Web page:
"We look at human trafficking and those who are at greatest risk are poor, disabled and disadvantaged ... Here at the shelter, we are turning people away," he said, setting the number at 20 people a day. "It’s a tremendous problem here. Sometimes they don’t even realize the situation they’re in."
Ellison’s first contact with a Collier case was 10 years ago.
A 15-year-old Mexican girl called an Immokalee church for help when rats started gnawing her infant girl. The girl came here with the promise of marriage but was forced into prostitution, Ellison said. She stayed in a shelter for three months. The church then reunited her with her family in Mexico, he said.
Amy Palmer, clinical director of a Fort Myers youth shelter run by Lutheran Services, picked up the flier tailored to runaways and homeless in Spanish, Creole and English.
She wants her staff to distribute them during community outreach.
Palmer’s 20-bed shelter serves five counties in Southwest Florida, including Collier and Lee. A victim was brought to the shelter in September 2004, she said.
The girl, who said she was 12, stayed there until February 2005 and is now in foster care in Miami, Palmer said.
Barely able to speak Spanish, the girl was sold by her family in the rural Guatemalan mountains to a man in Immokalee who used her as a sexual and domestic slave, Palmer said. The shelter connected her with FBI agents, immigration attorneys and counseling services and enrolled her initially in a Lee County school.
"It was very exciting to see her blossom. We’re very hopeful for her," said Palmer, who didn’t know if charges were pursued. "Kids are more vulnerable and more easily exploited than adults. They just don’t have the tools to cope with these dangerous situations."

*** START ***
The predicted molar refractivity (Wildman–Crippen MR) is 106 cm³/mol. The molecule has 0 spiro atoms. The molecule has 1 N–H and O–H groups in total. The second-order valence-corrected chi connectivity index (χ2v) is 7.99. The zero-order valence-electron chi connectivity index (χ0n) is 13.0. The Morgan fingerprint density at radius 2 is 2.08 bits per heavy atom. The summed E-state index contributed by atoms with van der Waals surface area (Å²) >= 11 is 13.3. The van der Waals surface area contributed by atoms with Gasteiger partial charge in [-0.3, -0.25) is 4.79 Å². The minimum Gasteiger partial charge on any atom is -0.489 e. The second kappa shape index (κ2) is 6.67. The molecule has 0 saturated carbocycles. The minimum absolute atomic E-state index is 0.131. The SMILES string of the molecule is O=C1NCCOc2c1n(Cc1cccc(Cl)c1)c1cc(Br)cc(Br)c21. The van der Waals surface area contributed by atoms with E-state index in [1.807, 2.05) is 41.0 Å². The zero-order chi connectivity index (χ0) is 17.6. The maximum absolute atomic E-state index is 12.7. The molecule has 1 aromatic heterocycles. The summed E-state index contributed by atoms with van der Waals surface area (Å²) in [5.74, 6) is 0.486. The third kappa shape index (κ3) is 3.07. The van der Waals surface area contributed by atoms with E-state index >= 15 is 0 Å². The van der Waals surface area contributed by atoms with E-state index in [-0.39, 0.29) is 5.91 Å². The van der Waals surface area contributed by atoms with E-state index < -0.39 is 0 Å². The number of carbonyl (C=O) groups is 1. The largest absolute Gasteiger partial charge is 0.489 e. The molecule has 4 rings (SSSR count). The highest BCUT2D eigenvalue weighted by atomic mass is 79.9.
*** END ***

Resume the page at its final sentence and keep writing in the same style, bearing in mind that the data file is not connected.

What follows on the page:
One place local advocates aren’t making much progress is in the medical community. Because the enslaved are only profitable if they can work, either in the fields or in brothels, traffickers will often seek medical treatment for various injuries.
Local health care officials say their ability to notify authorities is limited because of federal privacy statutes written into the Health Insurance Portability and Accountability Act. Better known by its acronym, HIPAA, the act calls for complete confidentiality when it comes to personal health information.
There are some exceptions to the requirements but only for certain physical signs of violence. For example, if a person is treated for a gunshot wound, it is reported to authorities, said Mary McGillicuddy, vice president of legal services for the Lee Memorial Health System.
"In certain instances the law compels us to report incidents to the authorities," she said. "But unless there is a law in place, we are required not to release the information."
Still, Theiss is working with Madolyn Gingell, medical social work director for Lee Memorial, to train as many social workers as possible in spotting signs of trafficking.
Rodriguez is working with state legislators to make changes in Florida law that would trump HIPAA in certain cases. And Theiss said the groups are working with Lee Memorial’s lawyers to come up with a form allowing a patient to waive confidentiality.
Having medical professionals able to spot victims, especially those seeking care in emergency rooms and free clinics, is an important step in slowing the spread of trafficking, said Steven Wagner, trafficking expert for the U.S. Department of Health and Human Services.
"This is the place where the victims are going," he said. "They need to be able to alert people so they can get help. "We have a lot of programs in place to get victims help. We just need to find them."